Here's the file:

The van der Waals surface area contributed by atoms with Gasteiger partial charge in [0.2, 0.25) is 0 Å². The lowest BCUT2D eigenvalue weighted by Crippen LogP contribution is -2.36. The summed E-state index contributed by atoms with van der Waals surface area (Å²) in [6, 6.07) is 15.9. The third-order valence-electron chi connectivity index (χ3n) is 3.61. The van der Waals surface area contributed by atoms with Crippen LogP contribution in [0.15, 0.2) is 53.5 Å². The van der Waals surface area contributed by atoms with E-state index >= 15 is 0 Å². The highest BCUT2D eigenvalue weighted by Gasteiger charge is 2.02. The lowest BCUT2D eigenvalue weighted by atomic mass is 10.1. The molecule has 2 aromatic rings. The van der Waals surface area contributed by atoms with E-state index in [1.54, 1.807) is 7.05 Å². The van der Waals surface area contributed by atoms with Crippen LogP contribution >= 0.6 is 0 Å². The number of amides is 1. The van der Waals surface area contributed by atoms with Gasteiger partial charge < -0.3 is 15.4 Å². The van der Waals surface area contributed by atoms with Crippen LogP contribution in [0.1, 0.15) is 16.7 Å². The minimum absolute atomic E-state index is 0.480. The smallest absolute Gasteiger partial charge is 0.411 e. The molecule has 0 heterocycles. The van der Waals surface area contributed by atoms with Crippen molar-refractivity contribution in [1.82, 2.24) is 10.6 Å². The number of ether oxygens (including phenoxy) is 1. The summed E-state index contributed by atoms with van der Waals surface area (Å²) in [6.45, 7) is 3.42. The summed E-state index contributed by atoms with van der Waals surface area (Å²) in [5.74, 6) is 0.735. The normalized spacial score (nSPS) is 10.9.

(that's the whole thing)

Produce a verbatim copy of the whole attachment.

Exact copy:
The van der Waals surface area contributed by atoms with Gasteiger partial charge in [0.2, 0.25) is 0 Å². The lowest BCUT2D eigenvalue weighted by Crippen LogP contribution is -2.36. The summed E-state index contributed by atoms with van der Waals surface area (Å²) in [6, 6.07) is 15.9. The third-order valence-electron chi connectivity index (χ3n) is 3.61. The van der Waals surface area contributed by atoms with Crippen LogP contribution in [0.15, 0.2) is 53.5 Å². The van der Waals surface area contributed by atoms with E-state index >= 15 is 0 Å². The highest BCUT2D eigenvalue weighted by Gasteiger charge is 2.02. The lowest BCUT2D eigenvalue weighted by atomic mass is 10.1. The molecule has 2 aromatic rings. The van der Waals surface area contributed by atoms with E-state index in [1.54, 1.807) is 7.05 Å². The van der Waals surface area contributed by atoms with Crippen LogP contribution >= 0.6 is 0 Å². The number of amides is 1. The van der Waals surface area contributed by atoms with Gasteiger partial charge < -0.3 is 15.4 Å². The van der Waals surface area contributed by atoms with Crippen LogP contribution in [0.1, 0.15) is 16.7 Å². The minimum absolute atomic E-state index is 0.480. The smallest absolute Gasteiger partial charge is 0.411 e. The molecule has 0 heterocycles. The van der Waals surface area contributed by atoms with Crippen molar-refractivity contribution in [1.82, 2.24) is 10.6 Å². The number of ether oxygens (including phenoxy) is 1. The summed E-state index contributed by atoms with van der Waals surface area (Å²) in [6.45, 7) is 3.42. The summed E-state index contributed by atoms with van der Waals surface area (Å²) in [5.74, 6) is 0.735. The normalized spacial score (nSPS) is 10.9.